Dear Friends and Neighbors,
The Economic and Revenue Forecast Council released its new revenue forecast on Monday. You can view it here. In a nutshell, state revenues increased by $194 million for the current 2021-23 budget cycle, but decreased by $483 million for upcoming 2023-25 budget cycle. It also decreased by $541 million for 2025-27.
This is a good news, bad news situation. Budget writers should be cautious about spending every dime the state has. With inflation still running at historic levels, and high food and fuel prices, many families are struggling to make ends meet. Things happening on the international and national level have the ability to impact our state and local economies as well. Lawmakers would be prudent to refrain from creating new programs that dedicate large amounts of money we may have now, but may not have later due to a potential recession.
As a member of the House Appropriations Committee, I continue to urge caution to my legislative colleagues. I remind them that state spending has more than doubled over the last 10 years. How many of you have had your take-home pay double in the last 10 years? The state needs to get a grip on spending and put more aside for a rainy day.
Senate Democrats released their two-year operating budget this week, while House Democrats unveil their budget on Monday. There will be alterations and tweaks, but usually they “buy” each other off – that is, the final budget most likely is larger than either the original House or Senate proposal.
House Republicans will offer amendments in committee and on the House floor to shift spending to our priorities or to rein in spending. Most likely, our input will not be taken by the majority party.
I believe the state has more than enough money to take care of our citizens’ needs and put plenty aside for a rainy day. Spending every dime we have now will only cause broken promises and either cuts in programs/services or tax increases in the future.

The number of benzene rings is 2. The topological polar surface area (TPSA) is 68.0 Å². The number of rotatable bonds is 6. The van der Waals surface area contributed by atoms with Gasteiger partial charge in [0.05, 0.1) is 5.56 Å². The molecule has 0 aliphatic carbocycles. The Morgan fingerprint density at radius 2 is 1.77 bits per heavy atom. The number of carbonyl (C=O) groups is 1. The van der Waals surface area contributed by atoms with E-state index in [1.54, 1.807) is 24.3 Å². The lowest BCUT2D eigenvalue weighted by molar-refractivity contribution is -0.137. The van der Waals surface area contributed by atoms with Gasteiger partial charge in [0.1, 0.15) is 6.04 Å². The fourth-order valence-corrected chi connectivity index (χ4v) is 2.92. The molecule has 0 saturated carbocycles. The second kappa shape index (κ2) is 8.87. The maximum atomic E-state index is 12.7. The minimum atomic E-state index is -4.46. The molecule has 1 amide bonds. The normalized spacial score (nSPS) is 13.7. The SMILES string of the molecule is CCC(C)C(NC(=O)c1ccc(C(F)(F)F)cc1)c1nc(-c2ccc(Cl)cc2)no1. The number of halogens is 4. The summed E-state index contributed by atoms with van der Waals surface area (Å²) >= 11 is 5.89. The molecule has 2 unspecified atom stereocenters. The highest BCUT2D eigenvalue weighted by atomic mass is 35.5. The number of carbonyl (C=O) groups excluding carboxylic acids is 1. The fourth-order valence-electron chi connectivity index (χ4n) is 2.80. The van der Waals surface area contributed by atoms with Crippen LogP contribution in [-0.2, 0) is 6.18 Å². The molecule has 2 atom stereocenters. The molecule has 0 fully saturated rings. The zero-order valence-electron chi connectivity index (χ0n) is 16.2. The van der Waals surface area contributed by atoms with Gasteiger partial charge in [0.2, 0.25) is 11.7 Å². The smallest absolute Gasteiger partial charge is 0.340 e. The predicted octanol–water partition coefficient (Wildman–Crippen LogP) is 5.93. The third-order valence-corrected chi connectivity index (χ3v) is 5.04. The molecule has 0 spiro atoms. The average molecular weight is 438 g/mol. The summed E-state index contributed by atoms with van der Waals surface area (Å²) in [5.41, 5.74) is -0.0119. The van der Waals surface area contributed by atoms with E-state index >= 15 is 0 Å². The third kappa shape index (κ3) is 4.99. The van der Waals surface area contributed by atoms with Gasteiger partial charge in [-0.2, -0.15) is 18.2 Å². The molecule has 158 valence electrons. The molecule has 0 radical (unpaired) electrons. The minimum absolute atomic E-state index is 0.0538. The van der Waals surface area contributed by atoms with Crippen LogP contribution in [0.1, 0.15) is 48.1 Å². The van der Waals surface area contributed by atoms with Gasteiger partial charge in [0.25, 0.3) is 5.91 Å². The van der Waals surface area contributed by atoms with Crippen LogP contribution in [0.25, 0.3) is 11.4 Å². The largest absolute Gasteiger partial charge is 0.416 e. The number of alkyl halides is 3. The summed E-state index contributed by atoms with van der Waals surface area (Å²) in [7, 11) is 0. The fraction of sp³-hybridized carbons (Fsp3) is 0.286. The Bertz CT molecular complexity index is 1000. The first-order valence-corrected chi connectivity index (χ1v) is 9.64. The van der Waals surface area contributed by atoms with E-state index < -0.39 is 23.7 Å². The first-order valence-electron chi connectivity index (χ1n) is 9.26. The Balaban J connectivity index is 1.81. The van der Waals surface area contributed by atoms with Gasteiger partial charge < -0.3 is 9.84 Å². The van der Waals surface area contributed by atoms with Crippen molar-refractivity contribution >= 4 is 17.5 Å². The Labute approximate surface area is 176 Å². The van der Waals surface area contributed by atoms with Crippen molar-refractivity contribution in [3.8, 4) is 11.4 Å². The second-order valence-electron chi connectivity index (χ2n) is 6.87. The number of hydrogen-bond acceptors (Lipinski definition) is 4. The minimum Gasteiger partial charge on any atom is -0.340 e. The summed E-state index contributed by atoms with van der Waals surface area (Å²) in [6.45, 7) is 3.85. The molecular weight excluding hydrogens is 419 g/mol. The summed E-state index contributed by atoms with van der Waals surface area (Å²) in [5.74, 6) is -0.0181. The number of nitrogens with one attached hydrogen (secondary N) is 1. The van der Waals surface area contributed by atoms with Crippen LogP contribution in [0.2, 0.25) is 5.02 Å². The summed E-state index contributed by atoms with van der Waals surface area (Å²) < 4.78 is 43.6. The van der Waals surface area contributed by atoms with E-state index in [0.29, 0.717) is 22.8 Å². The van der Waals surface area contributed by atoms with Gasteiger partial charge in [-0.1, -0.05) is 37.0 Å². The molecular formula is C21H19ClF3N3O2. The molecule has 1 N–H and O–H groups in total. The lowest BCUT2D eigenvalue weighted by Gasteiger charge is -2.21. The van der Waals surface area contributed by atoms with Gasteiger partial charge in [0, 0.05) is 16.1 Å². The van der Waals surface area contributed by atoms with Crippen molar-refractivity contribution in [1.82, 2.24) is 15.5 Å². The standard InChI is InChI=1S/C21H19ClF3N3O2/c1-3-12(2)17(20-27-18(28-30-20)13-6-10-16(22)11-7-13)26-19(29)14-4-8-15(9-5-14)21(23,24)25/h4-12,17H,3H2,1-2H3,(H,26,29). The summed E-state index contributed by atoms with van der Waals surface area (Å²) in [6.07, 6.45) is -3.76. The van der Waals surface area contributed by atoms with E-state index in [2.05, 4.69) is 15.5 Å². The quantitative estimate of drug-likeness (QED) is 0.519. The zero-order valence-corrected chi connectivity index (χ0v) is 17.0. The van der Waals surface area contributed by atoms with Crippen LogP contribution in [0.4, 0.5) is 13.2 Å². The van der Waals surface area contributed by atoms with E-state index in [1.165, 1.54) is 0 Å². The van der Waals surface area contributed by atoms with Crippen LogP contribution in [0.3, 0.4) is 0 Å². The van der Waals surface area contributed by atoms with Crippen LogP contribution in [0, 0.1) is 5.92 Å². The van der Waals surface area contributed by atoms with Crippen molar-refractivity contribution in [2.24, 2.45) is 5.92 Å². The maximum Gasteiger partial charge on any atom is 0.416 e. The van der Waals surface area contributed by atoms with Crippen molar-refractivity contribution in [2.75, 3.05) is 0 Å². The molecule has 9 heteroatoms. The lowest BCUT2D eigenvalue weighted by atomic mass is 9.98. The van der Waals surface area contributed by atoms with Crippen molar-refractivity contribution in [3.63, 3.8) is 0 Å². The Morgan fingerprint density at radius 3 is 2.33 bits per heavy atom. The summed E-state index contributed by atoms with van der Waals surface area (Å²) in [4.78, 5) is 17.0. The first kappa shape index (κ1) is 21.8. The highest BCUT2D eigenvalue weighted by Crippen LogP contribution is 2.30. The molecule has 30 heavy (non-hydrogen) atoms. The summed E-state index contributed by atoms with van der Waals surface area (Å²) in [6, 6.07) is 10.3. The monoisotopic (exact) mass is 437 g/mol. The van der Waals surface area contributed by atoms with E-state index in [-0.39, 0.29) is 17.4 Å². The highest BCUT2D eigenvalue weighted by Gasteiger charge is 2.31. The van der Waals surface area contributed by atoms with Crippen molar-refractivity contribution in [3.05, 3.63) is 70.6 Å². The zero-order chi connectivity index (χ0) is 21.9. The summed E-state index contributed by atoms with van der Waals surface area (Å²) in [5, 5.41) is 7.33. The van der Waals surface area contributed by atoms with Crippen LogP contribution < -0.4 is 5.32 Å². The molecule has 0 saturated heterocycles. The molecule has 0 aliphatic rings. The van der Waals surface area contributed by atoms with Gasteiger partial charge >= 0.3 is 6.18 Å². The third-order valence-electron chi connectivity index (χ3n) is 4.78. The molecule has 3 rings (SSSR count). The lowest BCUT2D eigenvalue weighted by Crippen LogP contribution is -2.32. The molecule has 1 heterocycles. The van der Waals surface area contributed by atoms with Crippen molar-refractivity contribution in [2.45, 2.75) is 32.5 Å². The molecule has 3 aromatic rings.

State Supreme Court rules on capital gains tax
The Washington State Supreme Court reversed a lower court decision and ruled the new state capital gains tax was a constitutional excise tax. The opinion was released this morning. I voted against this bill in the 2021 legislative session.
It is extremely disappointing and beyond frustrating that our court would rule in a fashion that goes against every other state’s interpretation of this issue, as well as the IRS’s! It has always been my fear that once the majority party got their foot in the door, they would continue to make it impact more and more people. “Tax creep” is a real thing, folks.
Here are a few stories on this issue:
- WA Supreme Court rules capital gains tax is constitutional | Crosscut
- Washington Supreme Court upholds capital gains tax | AP/The Columbian
If you have any questions or concerns about the state budget, or just want to express your thoughts, please feel free to contact my office. It is an honor to serve you.